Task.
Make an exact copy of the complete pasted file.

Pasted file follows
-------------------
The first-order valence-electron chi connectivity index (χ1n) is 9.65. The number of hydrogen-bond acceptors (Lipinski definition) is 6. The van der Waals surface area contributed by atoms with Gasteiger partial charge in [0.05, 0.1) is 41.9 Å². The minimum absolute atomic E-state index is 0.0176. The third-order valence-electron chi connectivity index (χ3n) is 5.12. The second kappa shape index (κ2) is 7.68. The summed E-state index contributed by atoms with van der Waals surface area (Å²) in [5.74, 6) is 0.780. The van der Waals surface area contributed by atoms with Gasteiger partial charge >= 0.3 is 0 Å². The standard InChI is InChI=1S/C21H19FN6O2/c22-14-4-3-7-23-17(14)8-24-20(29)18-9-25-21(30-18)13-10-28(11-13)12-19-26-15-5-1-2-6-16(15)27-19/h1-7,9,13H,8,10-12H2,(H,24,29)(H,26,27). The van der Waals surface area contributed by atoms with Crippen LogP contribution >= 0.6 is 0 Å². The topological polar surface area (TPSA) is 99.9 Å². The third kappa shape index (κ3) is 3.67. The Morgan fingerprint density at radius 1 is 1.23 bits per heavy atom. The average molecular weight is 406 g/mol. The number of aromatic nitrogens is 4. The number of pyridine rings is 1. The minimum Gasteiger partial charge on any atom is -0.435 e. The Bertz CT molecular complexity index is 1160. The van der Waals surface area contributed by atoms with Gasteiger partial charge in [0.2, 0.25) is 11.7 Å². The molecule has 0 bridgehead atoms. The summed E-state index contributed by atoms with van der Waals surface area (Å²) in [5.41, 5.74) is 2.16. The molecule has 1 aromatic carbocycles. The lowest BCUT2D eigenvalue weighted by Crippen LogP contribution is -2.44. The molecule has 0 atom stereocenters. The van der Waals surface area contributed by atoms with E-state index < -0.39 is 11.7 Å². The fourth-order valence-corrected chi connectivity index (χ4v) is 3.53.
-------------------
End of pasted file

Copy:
The first-order valence-electron chi connectivity index (χ1n) is 9.65. The number of hydrogen-bond acceptors (Lipinski definition) is 6. The van der Waals surface area contributed by atoms with Gasteiger partial charge in [0.05, 0.1) is 41.9 Å². The minimum absolute atomic E-state index is 0.0176. The third-order valence-electron chi connectivity index (χ3n) is 5.12. The second kappa shape index (κ2) is 7.68. The summed E-state index contributed by atoms with van der Waals surface area (Å²) in [5.74, 6) is 0.780. The van der Waals surface area contributed by atoms with Gasteiger partial charge >= 0.3 is 0 Å². The standard InChI is InChI=1S/C21H19FN6O2/c22-14-4-3-7-23-17(14)8-24-20(29)18-9-25-21(30-18)13-10-28(11-13)12-19-26-15-5-1-2-6-16(15)27-19/h1-7,9,13H,8,10-12H2,(H,24,29)(H,26,27). The van der Waals surface area contributed by atoms with Crippen LogP contribution >= 0.6 is 0 Å². The topological polar surface area (TPSA) is 99.9 Å². The third kappa shape index (κ3) is 3.67. The Morgan fingerprint density at radius 1 is 1.23 bits per heavy atom. The average molecular weight is 406 g/mol. The number of aromatic nitrogens is 4. The number of pyridine rings is 1. The minimum Gasteiger partial charge on any atom is -0.435 e. The Bertz CT molecular complexity index is 1160. The van der Waals surface area contributed by atoms with Gasteiger partial charge in [0.2, 0.25) is 11.7 Å². The molecule has 0 bridgehead atoms. The summed E-state index contributed by atoms with van der Waals surface area (Å²) in [5.41, 5.74) is 2.16. The molecule has 1 aromatic carbocycles. The lowest BCUT2D eigenvalue weighted by Crippen LogP contribution is -2.44. The molecule has 0 atom stereocenters. The van der Waals surface area contributed by atoms with E-state index < -0.39 is 11.7 Å². The fourth-order valence-corrected chi connectivity index (χ4v) is 3.53.